Arkansas: Aging ES&S iVotronic vote machines seen as issue | Dale Ellis/Arkansas Democrat Gazette

Jefferson County election officials, with the March 3 primary behind them, are looking toward what lies ahead as they continue struggling with old touchscreen voting machines that have become balky and prone to failure. Last week, on Super Tuesday, those shortcomings became apparent as technicians struggled to power the machines up and as poll workers struggled to keep them operating. According to Election Commissioner Stuart “Stu” Soffer, a number of poll judges said they won’t be back until the machines are replaced. The voting machines that Jefferson County uses are iVotronic touchscreen voting machines that were purchased from Election Systems & Software more than 15 years ago and were donated to the county from other counties that had upgraded to the new ExpressVote equipment after Jefferson County lost most of its iVotronic machines to water damage in 2018. The total cost of the 140 machines Soffer said the county needs, according to an estimate supplied by the Jefferson County Election Commission, is nearly $940,000. According to a formula worked out by the secretary of state’s office, to purchase the machines, the state would put in $618,434 from federal grant funds, leaving Jefferson County to come up with the remaining $321,367 — money that both Soffer and County Judge Gerald Robinson have said the county does not have.

Arkansas: Soffer: State aid needed to cover vote machines | Dale Ellis/Arkansas Democrat Gazette

Jefferson County Election Commissioner Stuart “Stu” Soffer is calling on elected officials in Jefferson County to put pressure on the state to pay for new voting machines for the November general election. He said cash-strapped Jefferson County cannot come up with the more than $300,000 the Arkansas secretary of state’s office says the county will have to pay to acquire 140 of the new ExpressVote voting machines from Election Systems & Software, the state’s approved vendor of election systems. The total cost of the 140 machines, according to an estimate supplied by the Jefferson County Election Commission, is nearly $940,000. To purchase the machines, the state would put in $618,434 from federal grant funds, leaving Jefferson County to come up with the remaining $321,367, money that Soffer said the county does not have. In an email sent Tuesday morning to state Reps. Ken Bragg, R-Sheridan, Ken Ferguson, D-Pine Bluff, Mike Holcomb, R-Pine Bluff, Roger Lynch, R-Lonoke, and Vivian Flowers, D-Pine Bluff, and to Sens. Stephanie Flowers, D-Pine Bluff, and Trent Garner, R-El Dorado, Soffer told the legislators that he would be asking their assistance in obtaining a third-party review of the state’s formula that determines funding.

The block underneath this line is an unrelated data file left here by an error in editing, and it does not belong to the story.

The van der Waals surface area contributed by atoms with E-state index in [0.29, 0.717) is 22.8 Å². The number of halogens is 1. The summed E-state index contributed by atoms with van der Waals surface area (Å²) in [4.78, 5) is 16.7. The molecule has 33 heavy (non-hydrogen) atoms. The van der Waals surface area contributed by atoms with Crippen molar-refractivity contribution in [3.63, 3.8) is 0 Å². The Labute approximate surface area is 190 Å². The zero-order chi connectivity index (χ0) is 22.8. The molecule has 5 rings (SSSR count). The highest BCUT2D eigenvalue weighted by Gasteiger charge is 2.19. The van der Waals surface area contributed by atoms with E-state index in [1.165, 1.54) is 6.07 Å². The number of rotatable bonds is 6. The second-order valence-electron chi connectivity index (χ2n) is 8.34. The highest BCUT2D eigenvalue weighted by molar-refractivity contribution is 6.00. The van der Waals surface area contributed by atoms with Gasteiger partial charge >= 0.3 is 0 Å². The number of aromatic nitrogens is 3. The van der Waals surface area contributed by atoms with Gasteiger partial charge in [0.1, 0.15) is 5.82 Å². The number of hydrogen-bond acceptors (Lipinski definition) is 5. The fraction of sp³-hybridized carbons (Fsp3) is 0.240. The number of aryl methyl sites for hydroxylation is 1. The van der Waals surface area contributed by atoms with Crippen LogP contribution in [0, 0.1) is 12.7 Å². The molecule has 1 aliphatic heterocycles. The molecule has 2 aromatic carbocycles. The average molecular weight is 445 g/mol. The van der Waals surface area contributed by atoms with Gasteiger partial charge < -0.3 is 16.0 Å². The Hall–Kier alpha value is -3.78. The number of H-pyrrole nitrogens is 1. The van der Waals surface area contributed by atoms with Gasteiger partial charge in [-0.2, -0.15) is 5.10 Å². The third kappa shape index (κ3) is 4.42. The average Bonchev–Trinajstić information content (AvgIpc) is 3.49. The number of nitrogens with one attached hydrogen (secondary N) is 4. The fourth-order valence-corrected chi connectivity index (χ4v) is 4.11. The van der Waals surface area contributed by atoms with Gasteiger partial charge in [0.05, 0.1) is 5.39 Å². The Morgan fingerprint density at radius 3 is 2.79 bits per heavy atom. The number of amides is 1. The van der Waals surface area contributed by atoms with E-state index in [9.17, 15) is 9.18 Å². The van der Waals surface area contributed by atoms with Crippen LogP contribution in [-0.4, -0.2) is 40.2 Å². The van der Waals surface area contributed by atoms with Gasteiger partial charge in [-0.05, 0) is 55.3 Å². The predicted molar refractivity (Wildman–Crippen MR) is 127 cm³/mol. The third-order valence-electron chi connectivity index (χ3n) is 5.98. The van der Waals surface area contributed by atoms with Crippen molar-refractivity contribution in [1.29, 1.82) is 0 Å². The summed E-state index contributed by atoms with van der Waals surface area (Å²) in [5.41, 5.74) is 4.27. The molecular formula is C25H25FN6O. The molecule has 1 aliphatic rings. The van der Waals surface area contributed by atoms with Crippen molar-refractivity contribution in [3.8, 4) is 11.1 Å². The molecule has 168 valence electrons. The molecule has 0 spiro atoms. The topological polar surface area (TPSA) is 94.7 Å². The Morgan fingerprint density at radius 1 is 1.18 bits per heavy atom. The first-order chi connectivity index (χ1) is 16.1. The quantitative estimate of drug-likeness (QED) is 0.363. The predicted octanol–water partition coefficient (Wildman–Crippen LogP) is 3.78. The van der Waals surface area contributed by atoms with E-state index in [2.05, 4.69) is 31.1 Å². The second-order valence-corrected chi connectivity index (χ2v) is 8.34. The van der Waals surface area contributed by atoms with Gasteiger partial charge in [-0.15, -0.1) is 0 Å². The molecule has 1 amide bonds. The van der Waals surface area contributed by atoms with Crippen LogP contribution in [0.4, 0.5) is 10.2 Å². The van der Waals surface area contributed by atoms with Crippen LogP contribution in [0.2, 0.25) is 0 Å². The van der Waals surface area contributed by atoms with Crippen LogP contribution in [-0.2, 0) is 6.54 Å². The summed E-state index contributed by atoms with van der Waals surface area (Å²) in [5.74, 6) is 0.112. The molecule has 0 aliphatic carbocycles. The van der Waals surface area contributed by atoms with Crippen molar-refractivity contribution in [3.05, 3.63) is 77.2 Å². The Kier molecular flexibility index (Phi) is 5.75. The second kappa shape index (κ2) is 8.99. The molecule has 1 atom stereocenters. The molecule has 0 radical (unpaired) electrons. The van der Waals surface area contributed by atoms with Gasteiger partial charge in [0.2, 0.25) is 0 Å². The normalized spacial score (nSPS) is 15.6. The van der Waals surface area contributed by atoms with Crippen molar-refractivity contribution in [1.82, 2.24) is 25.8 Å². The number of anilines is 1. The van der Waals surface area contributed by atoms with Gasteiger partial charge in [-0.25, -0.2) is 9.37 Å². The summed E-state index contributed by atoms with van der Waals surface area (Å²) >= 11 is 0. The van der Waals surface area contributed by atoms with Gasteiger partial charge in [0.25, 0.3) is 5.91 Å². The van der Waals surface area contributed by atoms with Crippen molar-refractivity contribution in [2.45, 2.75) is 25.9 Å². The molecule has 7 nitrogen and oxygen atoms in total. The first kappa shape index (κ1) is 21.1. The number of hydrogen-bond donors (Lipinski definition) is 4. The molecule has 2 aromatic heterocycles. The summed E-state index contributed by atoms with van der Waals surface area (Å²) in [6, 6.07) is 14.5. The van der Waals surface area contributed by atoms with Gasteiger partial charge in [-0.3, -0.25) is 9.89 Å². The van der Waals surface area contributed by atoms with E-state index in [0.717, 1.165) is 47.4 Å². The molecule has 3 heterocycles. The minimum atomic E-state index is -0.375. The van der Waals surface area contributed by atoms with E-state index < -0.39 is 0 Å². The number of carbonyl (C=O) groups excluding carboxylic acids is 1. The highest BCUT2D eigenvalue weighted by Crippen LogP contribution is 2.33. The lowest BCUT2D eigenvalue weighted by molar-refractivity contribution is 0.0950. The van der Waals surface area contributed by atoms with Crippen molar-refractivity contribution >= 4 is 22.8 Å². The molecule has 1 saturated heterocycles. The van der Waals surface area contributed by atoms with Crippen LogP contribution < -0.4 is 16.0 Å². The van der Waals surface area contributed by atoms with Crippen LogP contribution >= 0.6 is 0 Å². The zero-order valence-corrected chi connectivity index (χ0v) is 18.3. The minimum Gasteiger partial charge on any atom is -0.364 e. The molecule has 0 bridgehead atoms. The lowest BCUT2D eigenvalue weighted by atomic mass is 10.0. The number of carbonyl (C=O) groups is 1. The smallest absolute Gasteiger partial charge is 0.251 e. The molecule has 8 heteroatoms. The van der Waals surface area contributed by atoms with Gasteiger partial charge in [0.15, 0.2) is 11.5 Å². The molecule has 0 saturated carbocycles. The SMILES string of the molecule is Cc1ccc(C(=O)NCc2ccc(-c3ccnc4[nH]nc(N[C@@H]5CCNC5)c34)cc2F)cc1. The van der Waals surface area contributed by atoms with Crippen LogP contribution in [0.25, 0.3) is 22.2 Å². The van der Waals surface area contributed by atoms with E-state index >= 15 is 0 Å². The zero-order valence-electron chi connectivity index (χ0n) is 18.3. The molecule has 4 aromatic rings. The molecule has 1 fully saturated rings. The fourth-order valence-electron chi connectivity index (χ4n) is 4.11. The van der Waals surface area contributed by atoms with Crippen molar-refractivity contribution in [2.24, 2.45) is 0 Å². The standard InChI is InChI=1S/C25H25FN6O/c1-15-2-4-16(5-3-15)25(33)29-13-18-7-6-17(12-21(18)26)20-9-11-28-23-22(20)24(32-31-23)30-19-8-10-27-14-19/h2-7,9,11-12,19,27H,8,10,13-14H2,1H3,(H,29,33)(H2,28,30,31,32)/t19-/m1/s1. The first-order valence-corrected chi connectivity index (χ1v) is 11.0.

Indiana: House Republicans Reject More Money For Voting Machine Needs | Brandon Smith/Northeast Indiana Public Radio

House Republicans this week voted down Democrats’ attempts to help ensure Indiana’s voting machines are more secure in the 2020 election. More than half of Indiana’s 92 counties have voting machines without a paper backup. Election security experts say those backups are critical to electoral integrity. The General Assembly budgeted $10 million last year to help upgrade. But that amount only covers about 10 percent of the machines that need it. And they plan to get to the rest of them by 2030. House Democrats offered an amendment to force the Holcomb administration to find another $10 million to upgrade voting machines right away. House Republicans – like Rep. Tim Wesco (R-Osceola) – said no. “Frankly, $10 million’s not enough. It will take more than that over the course of the next nine years,” Wesco says. “We just need to stick with the plan that we adopted last year with the $10 million that was appropriated and look to the needs that we need in future budget years.”

Pennsylvania: $90M bond issue for voting machines clears state financing agency | Emily Previti/PA Post

State officials on Wednesday approved a proposed $90 million bond issuance to help cover costs for new voting machines across Pennsylvania. The Pennsylvania Economic Development Financing Authority’s unanimous vote moves the deal forward. The 10-year bonds haven’t been sold yet, though that’s expected to happen within the next few months, said Steve Drizos, director of PEDFA’s private financing center. Counties have until July 1 to submit applications for reimbursement for eligible costs. So far, counties have signaled they’ll seek reimbursement for about $136.5 million, combined, according to Deputy Secretary of State Jonathan Marks. That doesn’t include costs for additional machines, scanners or other equipment counties might have realized they need after they bought new election systems, or additional expenses made after the April 28 primary, when voting machines will debut in 22 counties. Some counties decided to buy more machines after experiencing long lines and other problems at the polls last November.

Tennessee: Shelby County Commission scrambling to move millions to purchase new voting machines | Kendall Downing/WMC